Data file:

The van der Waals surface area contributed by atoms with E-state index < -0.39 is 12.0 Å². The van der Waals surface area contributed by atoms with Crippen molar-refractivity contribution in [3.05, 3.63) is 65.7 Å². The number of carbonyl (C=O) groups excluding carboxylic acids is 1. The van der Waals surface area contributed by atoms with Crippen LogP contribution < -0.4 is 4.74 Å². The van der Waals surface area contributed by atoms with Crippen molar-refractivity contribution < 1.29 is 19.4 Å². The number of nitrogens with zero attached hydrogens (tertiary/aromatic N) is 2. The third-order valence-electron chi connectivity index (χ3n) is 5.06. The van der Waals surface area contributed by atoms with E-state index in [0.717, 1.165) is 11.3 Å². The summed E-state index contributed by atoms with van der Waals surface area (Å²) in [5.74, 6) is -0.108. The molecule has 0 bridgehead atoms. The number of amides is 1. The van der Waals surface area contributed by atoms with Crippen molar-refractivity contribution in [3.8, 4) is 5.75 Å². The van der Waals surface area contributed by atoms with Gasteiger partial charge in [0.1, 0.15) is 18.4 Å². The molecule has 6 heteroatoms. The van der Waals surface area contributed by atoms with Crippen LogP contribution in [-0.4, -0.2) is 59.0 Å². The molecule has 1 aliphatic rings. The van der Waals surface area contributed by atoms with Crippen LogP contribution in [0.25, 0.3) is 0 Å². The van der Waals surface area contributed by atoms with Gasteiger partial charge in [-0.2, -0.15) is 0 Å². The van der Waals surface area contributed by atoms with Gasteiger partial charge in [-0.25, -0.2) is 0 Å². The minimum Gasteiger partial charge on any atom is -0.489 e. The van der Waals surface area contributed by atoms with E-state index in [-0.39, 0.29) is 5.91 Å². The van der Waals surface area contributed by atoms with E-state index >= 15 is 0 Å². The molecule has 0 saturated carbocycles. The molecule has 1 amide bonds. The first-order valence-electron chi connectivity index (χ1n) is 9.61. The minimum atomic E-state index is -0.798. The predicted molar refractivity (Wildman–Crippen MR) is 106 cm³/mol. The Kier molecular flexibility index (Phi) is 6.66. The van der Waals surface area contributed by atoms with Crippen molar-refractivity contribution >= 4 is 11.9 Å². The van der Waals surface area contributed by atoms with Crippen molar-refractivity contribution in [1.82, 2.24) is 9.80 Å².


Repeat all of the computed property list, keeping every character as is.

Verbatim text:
The van der Waals surface area contributed by atoms with E-state index < -0.39 is 12.0 Å². The van der Waals surface area contributed by atoms with Crippen molar-refractivity contribution in [3.05, 3.63) is 65.7 Å². The number of carbonyl (C=O) groups excluding carboxylic acids is 1. The van der Waals surface area contributed by atoms with Crippen LogP contribution < -0.4 is 4.74 Å². The van der Waals surface area contributed by atoms with Crippen molar-refractivity contribution < 1.29 is 19.4 Å². The number of nitrogens with zero attached hydrogens (tertiary/aromatic N) is 2. The third-order valence-electron chi connectivity index (χ3n) is 5.06. The van der Waals surface area contributed by atoms with E-state index in [0.717, 1.165) is 11.3 Å². The summed E-state index contributed by atoms with van der Waals surface area (Å²) in [5.74, 6) is -0.108. The molecule has 0 bridgehead atoms. The number of amides is 1. The van der Waals surface area contributed by atoms with Crippen molar-refractivity contribution in [3.8, 4) is 5.75 Å². The van der Waals surface area contributed by atoms with Gasteiger partial charge in [0.1, 0.15) is 18.4 Å². The molecule has 6 heteroatoms. The van der Waals surface area contributed by atoms with Crippen LogP contribution in [-0.4, -0.2) is 59.0 Å². The molecule has 1 aliphatic rings. The van der Waals surface area contributed by atoms with Crippen LogP contribution in [0.25, 0.3) is 0 Å². The van der Waals surface area contributed by atoms with Gasteiger partial charge in [-0.2, -0.15) is 0 Å². The van der Waals surface area contributed by atoms with Gasteiger partial charge in [-0.25, -0.2) is 0 Å². The minimum Gasteiger partial charge on any atom is -0.489 e. The van der Waals surface area contributed by atoms with E-state index in [-0.39, 0.29) is 5.91 Å². The van der Waals surface area contributed by atoms with E-state index >= 15 is 0 Å². The molecule has 0 saturated carbocycles. The molecule has 1 amide bonds. The first-order valence-electron chi connectivity index (χ1n) is 9.61. The minimum atomic E-state index is -0.798. The predicted molar refractivity (Wildman–Crippen MR) is 106 cm³/mol. The Kier molecular flexibility index (Phi) is 6.66. The van der Waals surface area contributed by atoms with Crippen molar-refractivity contribution >= 4 is 11.9 Å². The van der Waals surface area contributed by atoms with Crippen molar-refractivity contribution in [1.82, 2.24) is 9.80 Å².